“We’ve now got users of that tech­nol­ogy who first learned about it at ForestTECH then net­worked about it and dis­cussed it with their re­searchers to find out and trial it then come back to ForestTECH and talk about it. Then you’ve got the adopters mov­ing through to an ex­tent where it reaches the point of now that we’ve got this data how do we use it, and how can we use it now and in five years time.

“Some of the stuff we’ve seen with VR (tree seg­men­ta­tion, ad­vanced met­rics anal­y­sis) is start­ing to an­swer the ques­tions we had five years ago ... can we use LiDAR? It’s shown to be that we can.

“ForestTECH is a good feed­back venue for the in­dus­try and to get the re­searchers to­gether and to talk about where were go­ing in the fu­ture,” David said.

Just briefly, here are some of the take-out points from ForestTECH in Mel­bourne:We’re trans­form­ing the way we think about re­source al­lo­ca­tion.

The AgTech rev­o­lu­tion is show­ing the way for the forestry in­dus­try.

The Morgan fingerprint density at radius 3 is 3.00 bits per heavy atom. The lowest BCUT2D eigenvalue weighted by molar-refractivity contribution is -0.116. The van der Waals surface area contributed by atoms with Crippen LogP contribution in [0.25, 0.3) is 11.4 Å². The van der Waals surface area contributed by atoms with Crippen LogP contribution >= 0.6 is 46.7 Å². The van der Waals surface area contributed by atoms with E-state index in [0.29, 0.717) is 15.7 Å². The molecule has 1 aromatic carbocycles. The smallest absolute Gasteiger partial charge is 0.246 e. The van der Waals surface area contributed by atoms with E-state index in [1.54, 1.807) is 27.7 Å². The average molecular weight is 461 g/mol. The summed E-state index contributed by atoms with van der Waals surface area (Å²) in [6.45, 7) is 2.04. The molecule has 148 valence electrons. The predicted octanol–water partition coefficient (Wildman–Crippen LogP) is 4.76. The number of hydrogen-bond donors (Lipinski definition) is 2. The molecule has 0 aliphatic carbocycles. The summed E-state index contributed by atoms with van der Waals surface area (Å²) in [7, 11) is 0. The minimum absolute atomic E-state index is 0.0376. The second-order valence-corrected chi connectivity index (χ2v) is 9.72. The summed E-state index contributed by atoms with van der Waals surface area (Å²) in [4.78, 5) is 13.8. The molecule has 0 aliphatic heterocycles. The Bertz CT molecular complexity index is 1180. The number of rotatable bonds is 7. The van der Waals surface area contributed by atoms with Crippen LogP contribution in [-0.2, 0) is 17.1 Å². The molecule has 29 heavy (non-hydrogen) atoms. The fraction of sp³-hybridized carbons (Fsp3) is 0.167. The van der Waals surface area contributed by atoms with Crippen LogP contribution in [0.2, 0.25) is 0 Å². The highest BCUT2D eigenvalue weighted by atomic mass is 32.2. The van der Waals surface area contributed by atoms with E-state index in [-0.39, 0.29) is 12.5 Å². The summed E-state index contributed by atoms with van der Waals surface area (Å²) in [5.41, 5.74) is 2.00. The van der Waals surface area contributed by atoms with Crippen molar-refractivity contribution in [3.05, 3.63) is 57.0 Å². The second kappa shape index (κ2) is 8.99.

There’s a lot more data but it is be­ing an­a­lysed and dis­trib­uted more ef­fi­ciently and ef­fec­tively.

The fu­ture is now! In­creased com­puter power, highly ac­ces­si­ble VR and AR, im­proved graph­ics, Cloud, ma­chine learn­ing are all play­ing a ma­jor part.

High al­ti­tude pseudo Satel­lite (Ze­phyr) op­er­ates at 65,000 ft, so­lar pow­ered, ideal for in­tel­li­gence, com­mu­ni­ca­tions, forestry man­age­ment and a host of ad­di­tional fields.

■ Vir­tual Re­al­ity be­ing put to the test at the ForestTECH Con­fer­ence.

■ Dr Winyu Chintham­mit, lead­ing re­search sci­en­tist at the Hu­man In­ter­face Tech­nol­ogy Lab­o­ra­tory at the Univer­sity of Tas­ma­nia.

■ David Her­ries (Gen­eral Man­ager, In­ter­pine Group).

■ Mark Jones (Forestry Cor­po­ra­tion of NSW) and Mike Sut­ton (Man­ager, For­est In­for­ma­tion & Plan­ning, Forestry Cor­po­ra­tion NSW).